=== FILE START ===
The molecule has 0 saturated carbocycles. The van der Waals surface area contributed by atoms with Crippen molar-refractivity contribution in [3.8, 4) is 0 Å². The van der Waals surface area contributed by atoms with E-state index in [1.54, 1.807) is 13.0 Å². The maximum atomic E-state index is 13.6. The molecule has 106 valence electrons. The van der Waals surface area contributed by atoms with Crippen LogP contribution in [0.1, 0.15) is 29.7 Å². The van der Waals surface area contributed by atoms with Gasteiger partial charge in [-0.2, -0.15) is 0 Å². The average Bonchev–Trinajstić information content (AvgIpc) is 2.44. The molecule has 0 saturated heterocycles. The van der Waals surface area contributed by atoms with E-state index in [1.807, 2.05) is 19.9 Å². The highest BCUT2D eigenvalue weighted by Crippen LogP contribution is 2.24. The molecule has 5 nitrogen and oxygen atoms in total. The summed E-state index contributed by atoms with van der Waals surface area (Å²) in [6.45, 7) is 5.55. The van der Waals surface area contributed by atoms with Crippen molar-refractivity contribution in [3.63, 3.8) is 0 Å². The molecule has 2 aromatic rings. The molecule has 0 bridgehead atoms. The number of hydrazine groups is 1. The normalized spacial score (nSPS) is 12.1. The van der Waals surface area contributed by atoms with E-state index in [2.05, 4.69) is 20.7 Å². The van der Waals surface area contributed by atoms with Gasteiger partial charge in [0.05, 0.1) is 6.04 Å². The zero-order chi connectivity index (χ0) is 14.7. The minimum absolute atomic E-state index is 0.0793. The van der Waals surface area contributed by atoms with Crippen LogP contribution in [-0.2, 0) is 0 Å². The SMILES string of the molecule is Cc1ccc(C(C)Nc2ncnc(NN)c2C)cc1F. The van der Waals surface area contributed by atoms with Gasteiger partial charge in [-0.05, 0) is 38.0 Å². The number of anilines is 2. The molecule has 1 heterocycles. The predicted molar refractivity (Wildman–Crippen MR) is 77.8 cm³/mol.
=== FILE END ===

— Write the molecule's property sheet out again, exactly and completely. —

The molecule has 0 saturated carbocycles. The van der Waals surface area contributed by atoms with Crippen molar-refractivity contribution in [3.8, 4) is 0 Å². The van der Waals surface area contributed by atoms with E-state index in [1.54, 1.807) is 13.0 Å². The maximum atomic E-state index is 13.6. The molecule has 106 valence electrons. The van der Waals surface area contributed by atoms with Crippen LogP contribution in [0.1, 0.15) is 29.7 Å². The van der Waals surface area contributed by atoms with Gasteiger partial charge in [-0.2, -0.15) is 0 Å². The average Bonchev–Trinajstić information content (AvgIpc) is 2.44. The molecule has 0 saturated heterocycles. The van der Waals surface area contributed by atoms with E-state index in [1.807, 2.05) is 19.9 Å². The highest BCUT2D eigenvalue weighted by Crippen LogP contribution is 2.24. The molecule has 5 nitrogen and oxygen atoms in total. The summed E-state index contributed by atoms with van der Waals surface area (Å²) in [6.45, 7) is 5.55. The van der Waals surface area contributed by atoms with Crippen molar-refractivity contribution in [3.63, 3.8) is 0 Å². The molecule has 2 aromatic rings. The molecule has 0 bridgehead atoms. The number of hydrazine groups is 1. The normalized spacial score (nSPS) is 12.1. The van der Waals surface area contributed by atoms with E-state index in [2.05, 4.69) is 20.7 Å². The van der Waals surface area contributed by atoms with Gasteiger partial charge in [0.05, 0.1) is 6.04 Å². The zero-order chi connectivity index (χ0) is 14.7. The minimum absolute atomic E-state index is 0.0793. The van der Waals surface area contributed by atoms with Crippen LogP contribution in [-0.2, 0) is 0 Å². The SMILES string of the molecule is Cc1ccc(C(C)Nc2ncnc(NN)c2C)cc1F. The van der Waals surface area contributed by atoms with Gasteiger partial charge in [-0.05, 0) is 38.0 Å². The number of anilines is 2. The molecule has 1 heterocycles. The predicted molar refractivity (Wildman–Crippen MR) is 77.8 cm³/mol.